7. There is not always an underlying cause for POTS. It can also be the end result after the body being stressed by illness (such as flu or virus), trauma and surgery. To suggest that there is always an underlying cause or condition that is ongoing in addition to POTS is not correct.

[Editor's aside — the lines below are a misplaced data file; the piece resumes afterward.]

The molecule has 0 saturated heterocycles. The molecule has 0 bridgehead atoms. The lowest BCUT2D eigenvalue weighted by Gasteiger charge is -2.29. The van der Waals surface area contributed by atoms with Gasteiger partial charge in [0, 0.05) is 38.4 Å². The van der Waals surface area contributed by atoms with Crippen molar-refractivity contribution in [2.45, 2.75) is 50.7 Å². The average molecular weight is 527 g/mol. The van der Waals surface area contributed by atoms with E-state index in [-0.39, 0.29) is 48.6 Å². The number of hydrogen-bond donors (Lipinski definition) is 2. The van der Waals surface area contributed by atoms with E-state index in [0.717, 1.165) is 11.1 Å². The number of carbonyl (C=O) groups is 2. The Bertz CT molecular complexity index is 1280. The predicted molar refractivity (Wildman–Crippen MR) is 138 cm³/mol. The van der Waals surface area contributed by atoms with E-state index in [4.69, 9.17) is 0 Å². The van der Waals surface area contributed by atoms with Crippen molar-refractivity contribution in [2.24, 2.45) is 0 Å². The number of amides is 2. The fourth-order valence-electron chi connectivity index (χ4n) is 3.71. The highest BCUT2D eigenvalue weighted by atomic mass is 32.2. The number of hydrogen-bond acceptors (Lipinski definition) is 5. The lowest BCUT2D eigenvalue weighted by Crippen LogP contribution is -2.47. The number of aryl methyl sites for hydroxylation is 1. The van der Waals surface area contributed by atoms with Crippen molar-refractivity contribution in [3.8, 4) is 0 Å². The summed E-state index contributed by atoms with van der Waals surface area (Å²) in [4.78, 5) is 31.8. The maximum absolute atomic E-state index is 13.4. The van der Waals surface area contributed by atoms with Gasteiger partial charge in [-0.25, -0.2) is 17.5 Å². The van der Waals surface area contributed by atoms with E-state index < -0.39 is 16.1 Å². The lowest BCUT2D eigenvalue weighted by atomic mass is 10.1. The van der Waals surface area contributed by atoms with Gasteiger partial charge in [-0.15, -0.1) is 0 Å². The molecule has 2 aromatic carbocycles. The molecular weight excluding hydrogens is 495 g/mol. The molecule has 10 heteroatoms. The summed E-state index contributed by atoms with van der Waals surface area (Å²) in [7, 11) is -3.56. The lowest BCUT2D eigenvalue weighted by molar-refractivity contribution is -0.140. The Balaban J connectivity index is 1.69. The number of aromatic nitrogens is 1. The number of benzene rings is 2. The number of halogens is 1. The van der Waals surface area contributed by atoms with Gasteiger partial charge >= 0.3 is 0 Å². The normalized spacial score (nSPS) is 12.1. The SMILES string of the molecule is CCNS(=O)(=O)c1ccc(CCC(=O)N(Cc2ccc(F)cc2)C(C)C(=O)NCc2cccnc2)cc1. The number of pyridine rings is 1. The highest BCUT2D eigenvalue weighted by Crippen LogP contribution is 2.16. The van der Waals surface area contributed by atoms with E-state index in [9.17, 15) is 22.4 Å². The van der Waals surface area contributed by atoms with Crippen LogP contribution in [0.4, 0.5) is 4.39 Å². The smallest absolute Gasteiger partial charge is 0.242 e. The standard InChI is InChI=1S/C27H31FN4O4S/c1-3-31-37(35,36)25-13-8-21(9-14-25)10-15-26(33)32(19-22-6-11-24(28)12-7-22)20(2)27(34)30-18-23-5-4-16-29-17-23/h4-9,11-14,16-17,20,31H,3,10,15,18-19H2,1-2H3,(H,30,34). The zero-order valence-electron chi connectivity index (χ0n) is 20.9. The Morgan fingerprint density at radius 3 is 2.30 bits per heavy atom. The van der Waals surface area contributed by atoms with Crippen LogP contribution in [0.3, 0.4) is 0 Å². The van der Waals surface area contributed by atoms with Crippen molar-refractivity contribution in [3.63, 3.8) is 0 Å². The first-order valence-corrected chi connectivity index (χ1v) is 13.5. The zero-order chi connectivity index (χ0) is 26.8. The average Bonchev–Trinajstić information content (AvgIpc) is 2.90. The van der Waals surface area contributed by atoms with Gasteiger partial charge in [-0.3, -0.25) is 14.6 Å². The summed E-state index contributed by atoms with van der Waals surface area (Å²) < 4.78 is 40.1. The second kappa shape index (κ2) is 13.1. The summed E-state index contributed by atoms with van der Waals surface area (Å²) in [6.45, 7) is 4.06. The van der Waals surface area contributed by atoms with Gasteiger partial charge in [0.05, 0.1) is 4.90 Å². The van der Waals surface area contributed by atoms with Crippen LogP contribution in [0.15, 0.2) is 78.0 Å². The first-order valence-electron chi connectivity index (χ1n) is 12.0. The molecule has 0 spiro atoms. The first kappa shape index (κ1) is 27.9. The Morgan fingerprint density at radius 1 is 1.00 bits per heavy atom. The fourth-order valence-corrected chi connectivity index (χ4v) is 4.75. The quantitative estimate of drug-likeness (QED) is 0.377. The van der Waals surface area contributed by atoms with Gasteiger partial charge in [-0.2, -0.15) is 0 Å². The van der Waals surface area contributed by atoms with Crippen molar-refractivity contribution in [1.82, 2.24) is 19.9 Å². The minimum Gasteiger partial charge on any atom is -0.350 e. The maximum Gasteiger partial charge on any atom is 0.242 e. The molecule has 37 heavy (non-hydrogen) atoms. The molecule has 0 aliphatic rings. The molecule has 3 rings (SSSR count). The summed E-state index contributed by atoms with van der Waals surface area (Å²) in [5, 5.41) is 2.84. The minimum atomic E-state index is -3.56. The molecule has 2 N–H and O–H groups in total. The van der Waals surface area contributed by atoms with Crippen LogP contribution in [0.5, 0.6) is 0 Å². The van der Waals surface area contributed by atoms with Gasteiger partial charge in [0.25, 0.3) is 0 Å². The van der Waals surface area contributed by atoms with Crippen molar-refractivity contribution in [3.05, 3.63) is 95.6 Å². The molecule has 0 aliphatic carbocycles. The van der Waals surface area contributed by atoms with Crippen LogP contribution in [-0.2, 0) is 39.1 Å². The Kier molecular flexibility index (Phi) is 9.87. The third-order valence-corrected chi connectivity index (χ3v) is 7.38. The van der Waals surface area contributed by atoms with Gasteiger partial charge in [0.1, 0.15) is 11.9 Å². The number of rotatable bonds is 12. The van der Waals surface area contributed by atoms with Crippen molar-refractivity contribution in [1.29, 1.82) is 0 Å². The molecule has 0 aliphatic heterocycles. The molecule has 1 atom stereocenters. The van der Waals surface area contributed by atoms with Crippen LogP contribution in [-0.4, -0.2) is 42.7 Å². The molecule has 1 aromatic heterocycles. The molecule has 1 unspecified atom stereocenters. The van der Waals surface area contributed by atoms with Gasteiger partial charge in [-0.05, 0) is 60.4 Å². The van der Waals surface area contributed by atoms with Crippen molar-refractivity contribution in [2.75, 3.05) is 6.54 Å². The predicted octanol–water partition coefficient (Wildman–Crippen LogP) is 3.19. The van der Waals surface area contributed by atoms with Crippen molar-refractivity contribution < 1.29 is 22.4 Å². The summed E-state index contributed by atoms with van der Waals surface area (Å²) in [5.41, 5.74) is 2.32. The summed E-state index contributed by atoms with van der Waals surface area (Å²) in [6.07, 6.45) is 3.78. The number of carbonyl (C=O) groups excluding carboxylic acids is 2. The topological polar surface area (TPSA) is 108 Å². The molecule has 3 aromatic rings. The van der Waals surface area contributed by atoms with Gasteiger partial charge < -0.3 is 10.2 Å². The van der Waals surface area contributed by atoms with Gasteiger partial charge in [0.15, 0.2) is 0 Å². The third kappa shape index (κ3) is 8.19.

8. It's that time again to promote awareness and education wherever we can. Let's face it, we are all dedicated to doing this 365 days a year, we don't need a special month to tell us to push awareness. But it is a great reminder to consolidate our efforts and start reaching out in ways we haven't before. NEW YOUTUBE FEATURE: So for 2019, we have launched a new YouTube channel for DINET - with a feature called "The Chronic Corner". Our Social Media Coordinator, Lauren Mlack, will be posting new videos every month, with topics ranging from the latest information about treatment options to understanding the many forms of dysautonomia to living with chronic illness. There will always be something to learn, explore, share and question. DISCUSSION AND SUPPORT have always been at the top of DINET's priorities. Whether you are more comfortable on Facebook or you prefer anonymous chats on our moderated forum, both offer you a way to connect with other people living with dysautonomia. Discussions range from comparing symptoms, asking questions about others experiences with a medication or treatment option, to handling the stress of chronic illness and so many more. You can read the forum anytime, but you do need to become a member if you want to join in the conversation. https://www.dinet.org/forums/ or check out our Facebook page - https://www.facebook.com/DysautonomiaInformationNetwork/ INFORMATION GUIDES: This is the time to share info with family and friends and help them understand what you live with everyday. Share the link or scroll to the pdf link at the bottom of the page and print. Share with people in the medical community who just don't understand the words on your chart like POTS, Dysautonomia, NCS, etc. Also, if you would like to share information with a group, we have printed materials that we are happy to send along. Please contact webmaster@dinet.org with the name of the group and the number of packets you will need. Please allow 2 weeks to receive your request.